On the island of Sumatra, a hundred kilometers from the largest city of Medan, there is the village of Bukit Lawang.
This is a place completely forgotten by Allah on the other side of the world, to which for some reason travelers from all over the world come. The fact is that behind this village rainforests begin, in which rare animals and plants are found.
For example, there are only two places on the whole planet where orangutans are found. Sumatra Island is one of them, and the easiest way to get into the local jungle is from Bukit Lawang.
It takes about three hours to get to the village on a very bad road on a shaking minibus. To make it in time for the day and return to Medan before dark, you have to get up at five in the morning.
At the entrance to the village there is a cute orangutan.
In principle, you can find a guide right at the bus station, but it's better to negotiate with someone adequate. For example, with a guy named Leng: +62 812-6318-317. The cost of the tour for the day is about 40 euros.
You can go into the jungle without a guide. The rule is simple: do not approach the orangutans closer than three meters. There is only one aggressive orangutan in the jungle that has attacked people a couple of times, but he usually hangs out deep in the forest.
There is a river flowing in the village, which is crossed by a cool suspension bridge.
Many Europeans come here to live and study monkeys, so you can meet absolutely luxurious mansions.
That's where you need to climb the hills behind them, where the jungle begins. Now you need to walk back and forth on them in the hope of finding an orangutan.
Walking through the jungle is not an easy thing. It's full of thorns, roots, vines and sharp descents. I have to climb, clinging to trees. You can scratch yourself or jump off your foot into the river. Nothing poisonous grows here, but when you meet with such a thorn, it will hurt:
And an orangutan can never be found. Someone comes across it in ten minutes, and someone walks for hours and returns the next day. The guide helps well here. He doesn't know exactly where to look, because orangutans are constantly roaming. But he distinguishes the right sounds well and makes his own.
Traces of vital activity: devoured leaves. Orangutans are too lazy to go to the river, so they drink, gorging on palm stalks.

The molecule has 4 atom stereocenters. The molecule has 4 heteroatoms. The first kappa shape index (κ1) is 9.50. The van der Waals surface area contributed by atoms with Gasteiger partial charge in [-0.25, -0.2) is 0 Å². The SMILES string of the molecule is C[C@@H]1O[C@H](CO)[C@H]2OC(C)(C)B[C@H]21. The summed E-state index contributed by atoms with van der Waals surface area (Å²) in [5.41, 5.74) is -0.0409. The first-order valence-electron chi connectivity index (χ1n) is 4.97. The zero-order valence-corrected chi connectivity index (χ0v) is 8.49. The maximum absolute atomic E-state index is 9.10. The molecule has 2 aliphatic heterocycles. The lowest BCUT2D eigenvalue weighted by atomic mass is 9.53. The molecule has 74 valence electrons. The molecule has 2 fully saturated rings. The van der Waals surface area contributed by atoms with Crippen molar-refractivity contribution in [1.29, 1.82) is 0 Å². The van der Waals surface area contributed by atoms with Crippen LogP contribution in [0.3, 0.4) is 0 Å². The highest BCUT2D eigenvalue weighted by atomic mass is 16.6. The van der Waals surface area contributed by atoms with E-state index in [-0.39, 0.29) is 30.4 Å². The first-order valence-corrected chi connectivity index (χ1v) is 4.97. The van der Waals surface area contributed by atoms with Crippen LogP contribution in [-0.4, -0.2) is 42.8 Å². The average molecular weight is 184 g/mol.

Here's another one. Chewed bark.
The first monkey comes across, but it's not an orangutan.
This is Thomas' monkey.
Absolutely the coolest thing. Thomas' monkey is found exclusively in Sumatra, and only in the north. There is no more of this species anywhere on the planet.
This is a vulnerable species. Over the past 40 years, their number has decreased by a third due to the fact that people with their civilization get to places like Bukit Lawang.
Thomas's monkey came down from the vine with a cub, and my mimeter went off scale and it was blown to shreds.
Then I realized that orangutans are overrated. You can't get close to them, and Thomas' monkey is the friendliest monkey in the world. It can be stroked right in the wild habitat. When the mother monkey allowed me to touch her cub by the paws, I thought I would die on the spot from delight.
And then an orangutan got out. A wild red-haired carcass, jumping through the trees like a crow.
These are not something that they won't let the cub, you can't get close to them yourself. Children generally hang on the tops of trees, you can't shoot without a telephoto lens.
Orangutans are considered the smartest animal on the planet after humans. Although this is debatable: usually the most intelligent animal is considered a chimpanzee.
But the orangutans have one trump card. If a chimpanzee is looking for a natural shelter, then an orangutan builds a house, which is a nest built on top of trees.
Although this is debatable. Everything would be fine if an orangutan built one house and lived in it. But the fact is that the orangutan builds a new nest every day , spends the night in it, then goes to another place and builds the next nest.
Old, withered nests can be found in the crown of trees.
But an orangutan is the closest animal to a human in terms of DNA composition. He's like a man in general, only he lives in the forest. Its name translates like this: "orang" in Malay means "man", and "utan" means "forest".
Indeed, the muzzle is almost like a human. He looks like Lavrov.
Orangutans are endangered due to deforestation. A couple of generations at this rate, dear Homo Sapiens, and this species will finally die out.
Well, what else to see in the jungle? Giant ants:
Crazy wicker trees and vines:
And also a huge smelly flower-an overgrown rafflesia. This plant is a parasite that lives on grape vines. Rafflesia itself does not even have photosynthesis, that is, it exists at the expense of an unfortunate vine, from which it pulls all the juices.
Rafflesia lives for three years to get out of the vine and bloom for a couple of days. The flower can reach a meter in diameter, and weigh several kilograms. It smells like decomposing meat, so rafflesia is also called "corpse lily".
Flowering occurs in a short season in summer, so I didn't get to it. We'll have to go to Sumatra again.